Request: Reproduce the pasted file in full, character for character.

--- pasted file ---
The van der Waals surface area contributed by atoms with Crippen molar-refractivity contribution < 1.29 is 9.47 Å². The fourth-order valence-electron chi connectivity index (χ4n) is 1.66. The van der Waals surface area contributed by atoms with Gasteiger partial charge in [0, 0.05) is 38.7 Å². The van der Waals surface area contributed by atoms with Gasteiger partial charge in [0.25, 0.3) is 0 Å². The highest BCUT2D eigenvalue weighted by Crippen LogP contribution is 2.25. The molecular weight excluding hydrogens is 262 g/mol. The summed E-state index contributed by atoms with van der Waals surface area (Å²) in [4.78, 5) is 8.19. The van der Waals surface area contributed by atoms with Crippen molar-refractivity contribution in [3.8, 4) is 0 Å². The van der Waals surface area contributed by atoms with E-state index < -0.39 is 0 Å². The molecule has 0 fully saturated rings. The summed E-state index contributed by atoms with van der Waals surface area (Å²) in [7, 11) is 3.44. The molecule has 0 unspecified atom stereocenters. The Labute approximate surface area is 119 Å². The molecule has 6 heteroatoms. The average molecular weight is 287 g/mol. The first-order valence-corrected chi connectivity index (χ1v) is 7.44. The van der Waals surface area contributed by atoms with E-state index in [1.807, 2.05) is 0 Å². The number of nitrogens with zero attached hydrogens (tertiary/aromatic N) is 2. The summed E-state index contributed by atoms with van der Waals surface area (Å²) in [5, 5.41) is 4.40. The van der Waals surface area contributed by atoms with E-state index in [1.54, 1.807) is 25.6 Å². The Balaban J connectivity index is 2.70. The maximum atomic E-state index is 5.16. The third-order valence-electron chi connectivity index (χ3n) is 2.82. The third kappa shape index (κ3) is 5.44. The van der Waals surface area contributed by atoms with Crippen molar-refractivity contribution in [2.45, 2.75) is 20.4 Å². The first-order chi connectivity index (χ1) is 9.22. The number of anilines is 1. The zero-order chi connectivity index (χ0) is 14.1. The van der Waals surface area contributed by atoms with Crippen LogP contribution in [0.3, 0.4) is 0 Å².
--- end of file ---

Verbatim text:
The van der Waals surface area contributed by atoms with Crippen molar-refractivity contribution < 1.29 is 9.47 Å². The fourth-order valence-electron chi connectivity index (χ4n) is 1.66. The van der Waals surface area contributed by atoms with Gasteiger partial charge in [0, 0.05) is 38.7 Å². The van der Waals surface area contributed by atoms with Gasteiger partial charge in [0.25, 0.3) is 0 Å². The highest BCUT2D eigenvalue weighted by Crippen LogP contribution is 2.25. The molecular weight excluding hydrogens is 262 g/mol. The summed E-state index contributed by atoms with van der Waals surface area (Å²) in [4.78, 5) is 8.19. The van der Waals surface area contributed by atoms with Crippen molar-refractivity contribution in [3.8, 4) is 0 Å². The van der Waals surface area contributed by atoms with E-state index < -0.39 is 0 Å². The molecule has 0 fully saturated rings. The summed E-state index contributed by atoms with van der Waals surface area (Å²) in [7, 11) is 3.44. The molecule has 0 unspecified atom stereocenters. The Labute approximate surface area is 119 Å². The molecule has 6 heteroatoms. The average molecular weight is 287 g/mol. The first-order valence-corrected chi connectivity index (χ1v) is 7.44. The van der Waals surface area contributed by atoms with E-state index in [1.807, 2.05) is 0 Å². The number of nitrogens with zero attached hydrogens (tertiary/aromatic N) is 2. The summed E-state index contributed by atoms with van der Waals surface area (Å²) in [5, 5.41) is 4.40. The van der Waals surface area contributed by atoms with E-state index in [1.54, 1.807) is 25.6 Å². The Balaban J connectivity index is 2.70. The maximum atomic E-state index is 5.16. The third-order valence-electron chi connectivity index (χ3n) is 2.82. The third kappa shape index (κ3) is 5.44. The van der Waals surface area contributed by atoms with Crippen molar-refractivity contribution in [2.45, 2.75) is 20.4 Å². The first-order chi connectivity index (χ1) is 9.22. The number of anilines is 1. The zero-order chi connectivity index (χ0) is 14.1. The van der Waals surface area contributed by atoms with Crippen LogP contribution in [0.3, 0.4) is 0 Å².